- U. Bayraktutan, L. Blayney, and A. M. Shah, “Molecular characterization and localization of the NAD(P)H oxidase components gp91-phox and p22-phox in endothelial cells,” Arteriosclerosis, Thrombosis, and Vascular Biology, vol. 20, no. 8, pp. 1903–1911, 2000.
- T. Fukui, B. Lassegue, H. Kai, et al., “Cytochrome b558 alpha subunit cloning and expression in rat aortic smooth muscle cells,” Biochimica et Biophysica Acta, vol. 231, pp. 215–219, 1995.
- T. Chabrashvili, A. Tojo, M. L. Onozato et al., “Expression and cellular localization of classic NADPH oxidase subunits in the spontaneously hypertensive rat kidney,” Hypertension, vol. 39, no. 2 I, pp. 269–274, 2002.
- H. Azumi, N. Inoue, S. Takeshita et al., “Expression of NADH/NADPH oxidase p22(phox) in human coronary arteries,” Circulation, vol. 100, no. 14, pp. 1494–1498, 1999.
- S. Greiber, T. Munzel, S. Kastner, et al., “NAD(P)H oxidase activity in cultured human podocytes: effects of adenosine triphosphate,” Kidney International, vol. 53, pp. 654–663, 1998.
- S. A. Jones, J. T. Hancock, O. T. G. Jones, A. Neubauer, and N. Topley, “The expression of NADPH oxidase components in human glomerular mesangial cells: detection of protein and mRNA for p47phox, p67phox, and p22phox,” Journal of the American Society of Nephrology, vol. 5, no. 7, pp. 1483–1491, 1995.
- N. Inoue, S. Kawashima, K. Kanazawa, S. Yamada, H. Akita, and M. Yokoyama, “Polymorphism of the NADH/NADPH oxidase p22 phox gene in patients with coronary artery disease,” Circulation, vol. 97, no. 2, pp. 135–137, 1998.
- L. Van Heerebeek, C. Meischl, W. Stooker, C. J. L. M. Meijer, H. W. M. Niessen, and D. Roos, “NADPH oxidase: new source of reactive oxygen species in the vascular system?” Journal of Clinical Pathology, vol. 55, no. 8, pp. 561–568, 2002.
- M. A. Ihnat, J. E. Thorpe, C. D. Kamat, et al., “Reactive oxygen species mediate a cellular “memory” of high glucose stress signaling,” Diabetologia, vol. 50, pp. 1523–1531, 2007.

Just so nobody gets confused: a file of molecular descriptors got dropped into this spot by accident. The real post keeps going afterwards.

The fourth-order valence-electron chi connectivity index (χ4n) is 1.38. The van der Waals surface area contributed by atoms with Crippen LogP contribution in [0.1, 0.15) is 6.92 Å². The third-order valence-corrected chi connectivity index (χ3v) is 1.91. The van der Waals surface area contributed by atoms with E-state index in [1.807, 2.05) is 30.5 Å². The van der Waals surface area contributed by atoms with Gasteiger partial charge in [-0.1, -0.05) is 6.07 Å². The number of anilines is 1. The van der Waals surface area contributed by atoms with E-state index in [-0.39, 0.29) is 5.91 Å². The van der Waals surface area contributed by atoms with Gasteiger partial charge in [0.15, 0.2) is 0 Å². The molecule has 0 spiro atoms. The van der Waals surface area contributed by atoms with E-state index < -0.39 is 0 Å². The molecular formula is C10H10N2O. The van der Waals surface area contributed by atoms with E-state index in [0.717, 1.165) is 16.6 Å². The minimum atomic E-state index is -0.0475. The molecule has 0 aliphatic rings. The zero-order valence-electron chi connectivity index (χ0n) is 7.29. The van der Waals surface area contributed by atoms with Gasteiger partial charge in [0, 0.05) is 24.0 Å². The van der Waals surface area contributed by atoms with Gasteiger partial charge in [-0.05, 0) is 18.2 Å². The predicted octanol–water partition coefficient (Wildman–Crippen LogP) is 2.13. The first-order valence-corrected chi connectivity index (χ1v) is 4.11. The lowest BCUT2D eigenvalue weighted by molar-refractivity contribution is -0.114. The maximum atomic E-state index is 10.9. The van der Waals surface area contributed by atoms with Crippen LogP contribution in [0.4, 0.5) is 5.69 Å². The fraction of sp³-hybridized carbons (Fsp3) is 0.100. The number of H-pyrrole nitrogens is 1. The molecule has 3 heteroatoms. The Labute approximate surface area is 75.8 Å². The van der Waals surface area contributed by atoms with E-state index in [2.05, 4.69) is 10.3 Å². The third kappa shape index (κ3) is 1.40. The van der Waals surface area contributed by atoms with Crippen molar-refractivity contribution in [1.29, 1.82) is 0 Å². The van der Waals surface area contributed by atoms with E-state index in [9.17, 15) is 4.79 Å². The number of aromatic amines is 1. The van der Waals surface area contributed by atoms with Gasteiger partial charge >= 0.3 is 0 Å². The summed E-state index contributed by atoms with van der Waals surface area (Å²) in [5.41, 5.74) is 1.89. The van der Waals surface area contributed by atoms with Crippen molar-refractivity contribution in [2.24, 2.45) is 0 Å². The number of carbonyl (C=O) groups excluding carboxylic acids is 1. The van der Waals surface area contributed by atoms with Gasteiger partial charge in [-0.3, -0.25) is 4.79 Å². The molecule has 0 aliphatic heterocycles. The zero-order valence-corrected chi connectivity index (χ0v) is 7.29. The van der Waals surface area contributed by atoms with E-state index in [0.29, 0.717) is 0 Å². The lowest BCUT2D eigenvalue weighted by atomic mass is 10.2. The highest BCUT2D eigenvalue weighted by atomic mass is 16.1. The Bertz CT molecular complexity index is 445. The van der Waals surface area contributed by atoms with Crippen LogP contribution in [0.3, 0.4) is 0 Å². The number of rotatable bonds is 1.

- K. M. Channon and T. J. Guzik, “Mechanisms of superoxide production in human blood vessels: relationship to endothelial dysfunction, clinical and genetic risk factors,” Journal of Physiology and Pharmacology, vol. 53, no. 4 I, pp. 515–524, 2002.
- S. W. Ballinger, C. Patterson, C. N. Yan et al., “Hydrogen peroxide- and peroxynitrite-induced mitochondrial DNA damage and dysfunction in vascular endothelial and smooth muscle cells,” Circulation Research, vol. 86, no. 9, pp. 960–966, 2000.
- A. Ceriello, A. Morocutti, F. Mercuri et al., “Defective intracellular antioxidant enzyme production in type 1 diabetic patients with nephropathy,” Diabetes, vol. 49, no. 12, pp. 2170–2177, 2000.
- G. Marra, P. Cotroneo, D. Pitocco et al., “Early increase of oxidative stress and reduced antioxidant defenses in patients with uncomplicated type 1 diabetes: a case for gender difference,” Diabetes Care, vol. 25, no. 2, pp. 370–375, 2002.
- A. Strasak, E. Ruttmann, L. Brant et al., “Serum uric acid and risk of cardiovascular mortality: a prospective long-term study of 83 683 Austrian men,” Clinical Chemistry, vol. 54, no. 2, pp. 273–284, 2008.
- W. S. Waring, J. A. McKnight, D. J. Webb, and S. R. J. Maxwell, “Uric acid restores endothelial function in patients with type 1 diabetes and regular smokers,” Diabetes, vol. 55, no. 11, pp. 3127–3132, 2006.